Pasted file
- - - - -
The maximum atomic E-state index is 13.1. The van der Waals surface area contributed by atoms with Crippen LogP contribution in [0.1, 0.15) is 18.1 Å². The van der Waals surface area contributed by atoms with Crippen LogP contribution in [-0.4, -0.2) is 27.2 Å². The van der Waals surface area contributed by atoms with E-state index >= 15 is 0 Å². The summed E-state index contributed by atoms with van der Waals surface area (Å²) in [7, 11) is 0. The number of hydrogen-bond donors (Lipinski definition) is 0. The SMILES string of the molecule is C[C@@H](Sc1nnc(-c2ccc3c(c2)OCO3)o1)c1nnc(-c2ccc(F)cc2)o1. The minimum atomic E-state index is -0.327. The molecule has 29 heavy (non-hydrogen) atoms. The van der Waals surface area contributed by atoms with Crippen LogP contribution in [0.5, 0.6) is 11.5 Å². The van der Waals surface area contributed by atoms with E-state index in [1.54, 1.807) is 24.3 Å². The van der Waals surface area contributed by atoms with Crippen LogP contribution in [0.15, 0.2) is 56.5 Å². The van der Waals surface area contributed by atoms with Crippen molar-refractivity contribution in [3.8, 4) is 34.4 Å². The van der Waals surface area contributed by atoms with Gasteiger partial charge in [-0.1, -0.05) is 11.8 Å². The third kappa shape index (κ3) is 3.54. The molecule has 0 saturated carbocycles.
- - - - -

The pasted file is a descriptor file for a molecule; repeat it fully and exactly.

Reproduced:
The maximum atomic E-state index is 13.1. The van der Waals surface area contributed by atoms with Crippen LogP contribution in [0.1, 0.15) is 18.1 Å². The van der Waals surface area contributed by atoms with Crippen LogP contribution in [-0.4, -0.2) is 27.2 Å². The van der Waals surface area contributed by atoms with E-state index >= 15 is 0 Å². The summed E-state index contributed by atoms with van der Waals surface area (Å²) in [7, 11) is 0. The number of hydrogen-bond donors (Lipinski definition) is 0. The SMILES string of the molecule is C[C@@H](Sc1nnc(-c2ccc3c(c2)OCO3)o1)c1nnc(-c2ccc(F)cc2)o1. The minimum atomic E-state index is -0.327. The molecule has 29 heavy (non-hydrogen) atoms. The van der Waals surface area contributed by atoms with Crippen LogP contribution in [0.5, 0.6) is 11.5 Å². The van der Waals surface area contributed by atoms with E-state index in [1.54, 1.807) is 24.3 Å². The van der Waals surface area contributed by atoms with Crippen LogP contribution in [0.15, 0.2) is 56.5 Å². The van der Waals surface area contributed by atoms with Crippen molar-refractivity contribution in [3.8, 4) is 34.4 Å². The van der Waals surface area contributed by atoms with Gasteiger partial charge in [-0.1, -0.05) is 11.8 Å². The third kappa shape index (κ3) is 3.54. The molecule has 0 saturated carbocycles.